I wrote this in response to a Herald letter from a regular correspondent to Letters who echoed with uncanny accuracy the line being pursued by the UK unionist parties on YES Scotland’s (I refer to those who voted YES) temerity in not giving up after the referendum, but forging ahead with the SNP in exercising their legal and democratic rights to participate in the Parliamentary union the September 18th 2014 ballot result had compelled them to remain a part of. A great silence has followed my letter – so far …
Herald Letters March 11th 2015
"SNP is a regional party ..." Peter A. Russell
I hardly know where to start with Peter A. Russell's letter on the SNP role in the 2015 general election. It reflects the deeply confused constitutional - not to say democratically questionable - assumptions that lie at the root of so many unionist arguments.
1. The "democratic principle" is that a government, once elected, is accountable to all the voters, not to the "majority of the voters" who may or may not have voted for the party or parties that form the government. In the 18 general elections since 1945, no single party forming a government has ever had 50% or more of the vote. The present combined Tory/LibDem Coalition had 58.08%. (As an aside, I have delivered leaflets and campaigned, at some level of involvement, in every one of them from the age of 10.)
2. The SNP has not "chosen to be" a de facto regional party in the UK". It stands candidates for the UK Parliament in Scottish constituencies determined legally and constitutionally under UK-wide law. No political party has a duty to stand candidates across the UK. It is committed to an over-arching objective of Scotland's independence, but it currently operates with a UK framework of law, offering itself to an electorate that contains voters in favour of and opposed to independence. Once elected, SNP MPs represents all shades of political opinion within their constituency, in exactly the same manner as any MP anywhere in UK. It is clear beyond doubt that Scottish voters opposed to independence voted - and will vote - for the SNP.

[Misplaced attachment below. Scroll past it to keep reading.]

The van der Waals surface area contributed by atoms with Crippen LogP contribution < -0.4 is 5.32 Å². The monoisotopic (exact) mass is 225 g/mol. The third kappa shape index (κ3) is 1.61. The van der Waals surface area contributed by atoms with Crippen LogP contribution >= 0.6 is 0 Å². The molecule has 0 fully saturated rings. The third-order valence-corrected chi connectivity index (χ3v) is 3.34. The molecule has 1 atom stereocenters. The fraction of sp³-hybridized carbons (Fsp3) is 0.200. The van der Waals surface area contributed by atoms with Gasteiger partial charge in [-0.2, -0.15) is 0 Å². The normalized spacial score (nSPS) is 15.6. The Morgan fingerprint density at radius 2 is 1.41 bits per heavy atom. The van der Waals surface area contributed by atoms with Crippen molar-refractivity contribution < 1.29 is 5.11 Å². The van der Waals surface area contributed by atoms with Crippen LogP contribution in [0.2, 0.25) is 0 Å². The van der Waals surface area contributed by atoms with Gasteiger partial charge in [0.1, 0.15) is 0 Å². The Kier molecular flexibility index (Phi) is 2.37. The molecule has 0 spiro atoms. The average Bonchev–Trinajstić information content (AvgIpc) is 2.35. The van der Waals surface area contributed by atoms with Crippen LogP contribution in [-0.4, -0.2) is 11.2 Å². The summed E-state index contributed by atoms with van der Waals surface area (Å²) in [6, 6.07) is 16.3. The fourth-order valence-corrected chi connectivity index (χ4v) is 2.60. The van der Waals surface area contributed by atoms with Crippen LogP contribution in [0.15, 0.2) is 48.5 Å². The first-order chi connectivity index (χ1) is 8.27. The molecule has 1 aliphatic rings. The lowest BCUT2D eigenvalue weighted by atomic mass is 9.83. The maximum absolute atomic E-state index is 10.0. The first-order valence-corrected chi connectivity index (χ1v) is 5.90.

3. The SNP forms the devolved government of Scotland. It can never be the main party in government of the UK, nor does it seek to be. While Scotland remains a part of UK, its objective is to represent Scotland's interests within the democratic structure and arithmetic of Westminster voting. It cannot pursue independence at Westminster, only further devolution within a UK framework. It has no intention of "dictating to 90% of the UK electorate" but will pursue an agenda for the electorate and the people of Scotland - all of them.
4. Independence can only be secured democratically by a referendum - the UK Parliament will never vote for the independence of any of its four component countries. The Scottish people rejected independence in the last referendum. If the SNP wins a large block of seats on May 7th, and subsequently wins a decisive third term majority in the 2016 Holyrood election, it will undoubtedly be a powerful democratic indicator that a majority of the Scottish people want a second referendum.
5. The UK electorate may vote for a party label, but they in fact vote for individual constituency MPs who, without exception, represent a "regional' constituency" under a first-past-the-post system. Most MPs run under a party label and accept a party whip, but in Westminster they vote as individuals MPs, whipped or independently. That is UK democracy, however distorted on occasion by the party system.